These safety concerns have led to the development of the three-class system for regulating e-bike access, which places restrictions on certain types of e-bikes based on their motor operation, wattage and maximum assisted speed. About half of U.S. states have adopted e-bike laws and regulations based on the three-class system, and bike advocacy organizations like PeopleForBikes are pushing model legislation centered on the classes. Europe uses its own variation of the class system which is more widely adopted than what you’ll find in the U.S.
The U.S. classes are:
Class 1: Pedal assist only and the motor cuts off at 20 mph (you can pedal yourself to quicker speeds). These are typically allowed anywhere you can ride a non-motorized bicycle.
Class 2: The motor is controlled by a throttle that can be operated when you’re not pedaling. The motor on these also cuts off at 20 mph and they’re typically allowed anywhere you can ride a non-motorized bicycle.
Class 3: The motor on a Class 3 e-bike will power you until 28 mph before it cuts off, but it can only be operated to that speed with pedal assistance. This class of e-bike can also include a throttle, but that throttle is limited to 20 mph and you’ll have to pedal to make the motor go any faster. These must also be equipped with a speedometer and are typically limited to use on road-adjacent bike lanes and in roadways themselves.
All classes limit the bike’s motor to 750w sustained, almost exactly one horsepower. Though the three class system is not universal in the U.S. (yet), most e-bike manufacturers and sellers have subscribed to this system.
E-bikes 102: Torque, watts, watt hours, volts, Et al.
By now, you’ve got the basics of what makes an e-bike an e-bike and you’re ready to dive further into the weeds.
Like a car, the size, strength and power of an e-bike’s motor and battery can vary greatly from model to model. Even changing one component in the drive system can drastically change how it performs.
The below list of variables and terms are how e-bike manufacturers describe their motor and battery systems. By grasping them, you can get a rough picture of how a given bike might perform (at least on paper).
Torque is the rotational force produced by the motor, usually measured in Newton meters (Nm). On an e-bike, torque is particularly important for acceleration and going up hills.
Volts are, in essence, a measure of electrical pressure inside a battery. The measure is commonly explained using this analogy: If a battery is a water tank, the voltage would be the water pressure built up inside. The higher the pressure inside the tank (or volts inside a battery), the quicker water (electricity) will flow from the tank (battery) and at higher volumes. To sum it up: The higher an e-bike battery’s voltage, the more power is available to the motor and quicker.
Amps (short for ampere) is the basic unit used to measure electrical current. What this describes is the constant rate of flow of electricity out of a battery. The higher the amperage, the more electricity is flowing.
Amp hours: Going back to the water analogy, amp hours describe the size of the water tank. The larger the tank — or, in the case of e-bikes, the larger the battery — the more water there is for use. This unit of measurement tells you exactly how much amperage a battery can sustain for one hour. For example, a 10Ah rated battery can expend 10 amps of power in an hour before it’s drained. That rate can also be accelerated or decelerated, so the same battery can expend 20 amps in a half-hour or 5 amps over two hours.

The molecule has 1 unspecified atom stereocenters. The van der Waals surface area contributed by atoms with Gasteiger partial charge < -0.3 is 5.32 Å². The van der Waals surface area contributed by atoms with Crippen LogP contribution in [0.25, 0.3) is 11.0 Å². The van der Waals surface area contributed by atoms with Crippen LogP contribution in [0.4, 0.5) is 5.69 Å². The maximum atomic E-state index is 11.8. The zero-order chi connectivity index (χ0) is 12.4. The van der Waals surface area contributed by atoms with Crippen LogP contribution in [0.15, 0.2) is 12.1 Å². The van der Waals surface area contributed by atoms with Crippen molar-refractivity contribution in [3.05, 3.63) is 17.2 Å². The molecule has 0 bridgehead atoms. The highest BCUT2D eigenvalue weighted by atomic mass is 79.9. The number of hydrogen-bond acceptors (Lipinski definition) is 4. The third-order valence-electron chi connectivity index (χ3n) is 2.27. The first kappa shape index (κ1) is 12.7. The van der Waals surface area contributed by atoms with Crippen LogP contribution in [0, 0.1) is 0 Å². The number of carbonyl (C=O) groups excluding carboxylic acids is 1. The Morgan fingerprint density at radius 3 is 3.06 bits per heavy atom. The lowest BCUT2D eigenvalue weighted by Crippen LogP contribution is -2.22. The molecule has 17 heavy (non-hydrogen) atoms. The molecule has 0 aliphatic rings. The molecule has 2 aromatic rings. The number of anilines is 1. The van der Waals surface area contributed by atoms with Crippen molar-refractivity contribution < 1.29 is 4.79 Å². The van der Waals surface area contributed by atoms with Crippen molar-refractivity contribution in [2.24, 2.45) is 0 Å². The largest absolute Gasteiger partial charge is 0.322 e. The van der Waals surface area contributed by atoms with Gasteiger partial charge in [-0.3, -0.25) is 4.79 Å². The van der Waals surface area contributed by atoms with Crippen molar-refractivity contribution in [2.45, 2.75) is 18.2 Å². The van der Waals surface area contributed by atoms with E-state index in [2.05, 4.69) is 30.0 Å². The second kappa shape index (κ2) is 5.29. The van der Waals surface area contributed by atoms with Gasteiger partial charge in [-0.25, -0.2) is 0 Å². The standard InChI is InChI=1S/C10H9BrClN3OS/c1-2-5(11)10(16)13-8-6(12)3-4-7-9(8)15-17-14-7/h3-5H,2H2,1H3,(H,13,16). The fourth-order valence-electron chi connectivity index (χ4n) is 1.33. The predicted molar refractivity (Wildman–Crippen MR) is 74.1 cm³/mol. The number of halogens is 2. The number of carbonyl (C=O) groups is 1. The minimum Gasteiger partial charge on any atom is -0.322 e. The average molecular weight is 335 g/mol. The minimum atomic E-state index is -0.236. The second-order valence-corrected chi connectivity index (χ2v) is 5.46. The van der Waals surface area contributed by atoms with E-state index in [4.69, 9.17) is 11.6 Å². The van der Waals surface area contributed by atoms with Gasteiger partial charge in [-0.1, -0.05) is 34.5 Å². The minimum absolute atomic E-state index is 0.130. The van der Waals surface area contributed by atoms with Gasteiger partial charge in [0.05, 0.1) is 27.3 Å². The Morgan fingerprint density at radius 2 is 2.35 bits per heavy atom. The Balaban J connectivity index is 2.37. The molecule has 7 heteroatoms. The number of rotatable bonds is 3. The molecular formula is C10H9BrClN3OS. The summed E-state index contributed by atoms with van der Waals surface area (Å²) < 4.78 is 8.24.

Watts (often shortened to just a “w”) are to e-bikes what horsepower is to cars. It’s a measure of how much power the motor produces. The three-class system in the U.S. allows e-bikes to sustain up to 750w, though many motors can produce short bursts much higher than that. For context, a typical professional road cyclist might average between 300w and 400w during a race, so e-bike motors are plenty strong.
Watt hours (Wh for short) describes how much energy is available in a battery for exactly one hour. A battery rated for 480Wh, for example, is going to have a battery capable of producing 480 watts for exactly one hour before it runs out. Combine that with a 750w motor, the legal maximum in the U.S., and that same battery would be able to run the motor at max throttle for about two-thirds of an hour before it runs dead.
So why do these terms matter? Because added together and applied to specific e-bike drive systems, the above concepts can help you get an idea of what a bike’s motor and battery are theoretically capable of.
But, don’t put too much faith in a bike’s spec sheet. Measures like amp hours and watt hours can be deceiving, and variables like temperature or the number of hills on your ride can wildly affect the performance of a bike’s motor and battery. When it comes to truly knowing how a bike will perform, there’s no substitution for actually riding it.
The most important part: How to choose the right e-bike for you
At the end of the day, an e-bike is just like a normal bike. It rolls, it pedals and it takes you where you want to go.
So just like buying a non-motorized bike, there is one question you must answer before buying that is paramount to all others: What do you want to do with the bike?
Seriously. Think long and hard on this one. Salespeople and bike brands will tell you all day they’ve got a bike that can handle anything, but the truth is there is no one bike that can do it all. There are examples where one bike can shine across multiple categories — a fat-tire folding e-bike, for example, makes for a nice urban commuter that can also handle some light off-road use. But it won’t make for a good cargo bike and it’s not going to keep pace with a lightweight electric road bike, no matter how big a motor you put in it.